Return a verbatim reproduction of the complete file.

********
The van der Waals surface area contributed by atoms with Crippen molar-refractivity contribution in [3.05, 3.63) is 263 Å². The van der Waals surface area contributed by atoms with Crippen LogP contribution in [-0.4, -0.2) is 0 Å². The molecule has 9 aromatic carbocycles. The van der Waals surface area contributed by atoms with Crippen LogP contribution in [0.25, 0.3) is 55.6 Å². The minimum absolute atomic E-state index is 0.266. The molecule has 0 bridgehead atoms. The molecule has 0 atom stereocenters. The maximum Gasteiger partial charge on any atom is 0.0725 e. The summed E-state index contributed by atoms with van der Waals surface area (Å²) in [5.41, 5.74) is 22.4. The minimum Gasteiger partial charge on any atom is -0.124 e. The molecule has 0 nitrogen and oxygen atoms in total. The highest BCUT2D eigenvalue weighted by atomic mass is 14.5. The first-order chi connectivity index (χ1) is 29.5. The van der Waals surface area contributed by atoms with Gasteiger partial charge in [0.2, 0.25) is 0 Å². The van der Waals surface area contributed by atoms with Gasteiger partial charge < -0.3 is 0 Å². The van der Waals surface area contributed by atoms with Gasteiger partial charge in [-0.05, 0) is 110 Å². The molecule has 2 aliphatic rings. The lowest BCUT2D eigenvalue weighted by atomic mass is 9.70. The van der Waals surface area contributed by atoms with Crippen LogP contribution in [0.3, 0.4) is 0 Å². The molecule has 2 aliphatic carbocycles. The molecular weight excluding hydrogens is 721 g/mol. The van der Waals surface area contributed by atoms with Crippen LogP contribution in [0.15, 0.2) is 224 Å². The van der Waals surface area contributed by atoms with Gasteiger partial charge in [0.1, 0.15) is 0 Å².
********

The van der Waals surface area contributed by atoms with Crippen molar-refractivity contribution in [3.05, 3.63) is 263 Å². The van der Waals surface area contributed by atoms with Crippen LogP contribution in [-0.4, -0.2) is 0 Å². The molecule has 9 aromatic carbocycles. The van der Waals surface area contributed by atoms with Crippen LogP contribution in [0.25, 0.3) is 55.6 Å². The minimum absolute atomic E-state index is 0.266. The molecule has 0 bridgehead atoms. The molecule has 0 atom stereocenters. The maximum Gasteiger partial charge on any atom is 0.0725 e. The summed E-state index contributed by atoms with van der Waals surface area (Å²) in [5.41, 5.74) is 22.4. The minimum Gasteiger partial charge on any atom is -0.124 e. The molecule has 0 nitrogen and oxygen atoms in total. The highest BCUT2D eigenvalue weighted by atomic mass is 14.5. The first-order chi connectivity index (χ1) is 29.5. The van der Waals surface area contributed by atoms with Gasteiger partial charge in [0.2, 0.25) is 0 Å². The van der Waals surface area contributed by atoms with Gasteiger partial charge < -0.3 is 0 Å². The van der Waals surface area contributed by atoms with Gasteiger partial charge in [-0.05, 0) is 110 Å². The molecule has 2 aliphatic rings. The lowest BCUT2D eigenvalue weighted by atomic mass is 9.70. The van der Waals surface area contributed by atoms with Crippen LogP contribution in [0.3, 0.4) is 0 Å². The molecule has 2 aliphatic carbocycles. The molecular weight excluding hydrogens is 721 g/mol. The van der Waals surface area contributed by atoms with Crippen LogP contribution in [0.15, 0.2) is 224 Å². The van der Waals surface area contributed by atoms with Gasteiger partial charge in [0.1, 0.15) is 0 Å².